After my trip to the capital city of Tegucigalpa several weeks ago to interview 3 potential adoption lawyers, the Lord made it very clear to us who the best person for the job would be. We are now working with a female lawyer named Martha who has roughly 30 years of experience as a lawyer in Honduras, and she has dedicated the majority of her practice to domestic and international adoptions. She is a Catholic Christian and deeply believes that every child deserves a family (and not just a temporary solution/orphanage), and she has a record of doing just that for hundreds of Honduran children (which is extremely uncommon because most Hondurans are not prone to adopt children). She has already begun working on our adoption of four of our ten children. (Our desire is to be real family to all of our kids and to legally adopt them if they are able to be adopted. Some of our kids cannot be adopted because their biological families are still in the picture and may potentially receive them anew in their homes, so in the meantime we are joyfully family to all of our kids, whether they are legally adopted or not). The lawyer is extremely up-front, passionate and professional, and she’s giving us more than a 50% discount from what she normally charges, but even so we don’t yet have the funds to complete the adoption. We humbly ask for prayer in this regard, as we wait upon the Lord for provision/direction in order to complete the adoption process of Dayana, Gleny, Jason and Brayan in the most efficient manner possible. Thank you!

Gaby taking a “shower” in our outdoor washing station fully dressed…Oh gosh!

Two New Teen Girls Find Permanency in Our Home; Possible Adoption in the Future

Our two newest arrivals (Paola and Carolina), both of whom had bounced around among dysfunctional biological family members’ households and orphanages/foster homes for several years before arriving at our front gate, have both confirmed that they desire to become permanent members of our family. Darwin and I have felt incredible peace (and passion) about this and have pushed hard (in a good sense) to make them feel welcomed and loved as they were expecting to be rejected by yet another household when they arrived at our home. They had known great suffering and bad behavior (both that which they received from others and that which they learned to inflict upon others), so God has literally been breaking chains of wrong thinking, establishing new behavioral norms based on love, and infiltrating their souls with His truth. Our 8 kids/teens who have been with us several years have been used mightily by God in this process to model Christlike behavior, counsel our two new girls in the context of friendship/sisterhood, and express to them God’s unconditional love. We are already seeing great changes in their attitude and outlook and, as I mentioned above, they both had encounters with Christ via the pastors’ visit. We daily affirm to them that they are no longer rejected; that we want to be in their weddings and be their kids’ grandparents (in essence, be what a normal family is to their children for the whole of their life). They have been surprised by much (or perhaps all) of this as they had never before received such intense welcome, and they’ve responded to the hugs and physical affection we’ve shown them (as they had not previously received hugs in their other foster homes/orphanages). They had literally gone the extent of their childhoods without knowing they were loved by anyone until about three weeks ago. We have even talked to them about our desire to adopt them (once our adoption of the first four is complete), and they are very open to and excited about the idea of finally having a real family. There is so much I could write, but suffice it to say that we’re all ecstatic and that God is doing what only He can do. Please continue to pray that all chains of abuse, sexual sin, rejection, lies, stealing, etc would be completely broken off in Jesus’ name and that they would truly pass from death unto life. Praise God!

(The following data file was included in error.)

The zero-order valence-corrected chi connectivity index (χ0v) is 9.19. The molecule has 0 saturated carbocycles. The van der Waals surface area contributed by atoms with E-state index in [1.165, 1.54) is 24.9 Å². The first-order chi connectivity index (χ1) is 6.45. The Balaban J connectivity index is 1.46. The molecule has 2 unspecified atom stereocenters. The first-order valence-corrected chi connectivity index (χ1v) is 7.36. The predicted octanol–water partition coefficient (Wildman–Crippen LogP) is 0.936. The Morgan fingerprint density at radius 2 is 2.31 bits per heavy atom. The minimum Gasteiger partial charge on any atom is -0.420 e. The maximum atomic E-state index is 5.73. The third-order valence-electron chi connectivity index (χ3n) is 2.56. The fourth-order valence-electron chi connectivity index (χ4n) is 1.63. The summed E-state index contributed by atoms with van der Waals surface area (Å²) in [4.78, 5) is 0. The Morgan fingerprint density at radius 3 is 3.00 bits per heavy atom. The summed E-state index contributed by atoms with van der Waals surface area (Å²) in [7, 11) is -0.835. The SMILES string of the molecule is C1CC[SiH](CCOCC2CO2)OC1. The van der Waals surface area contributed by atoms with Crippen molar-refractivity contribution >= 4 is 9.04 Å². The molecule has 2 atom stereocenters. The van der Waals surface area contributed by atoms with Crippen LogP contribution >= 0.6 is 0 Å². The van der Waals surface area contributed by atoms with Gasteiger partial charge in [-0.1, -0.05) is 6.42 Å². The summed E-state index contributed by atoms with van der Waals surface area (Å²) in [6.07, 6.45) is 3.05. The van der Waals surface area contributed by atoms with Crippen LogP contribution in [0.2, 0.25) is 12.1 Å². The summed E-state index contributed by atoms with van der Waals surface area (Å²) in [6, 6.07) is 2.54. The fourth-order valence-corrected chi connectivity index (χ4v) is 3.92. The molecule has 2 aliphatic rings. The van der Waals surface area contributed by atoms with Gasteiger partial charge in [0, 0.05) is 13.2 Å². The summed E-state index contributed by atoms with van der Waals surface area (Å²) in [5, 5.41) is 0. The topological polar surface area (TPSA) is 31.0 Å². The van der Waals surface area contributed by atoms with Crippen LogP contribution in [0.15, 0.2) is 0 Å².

Amen! Glory to God!

The ‘Praise Parade’: Follow-Up to Friday’s Cow Massacre

Last Friday I wrote about the sudden, tragic deaths of our two adult milking cows at the hands of professional cattle thieves. It was a heavy, sullen morning (as I wrote about in the previous post), but today I’m going to write about the events that occurred later that afternoon.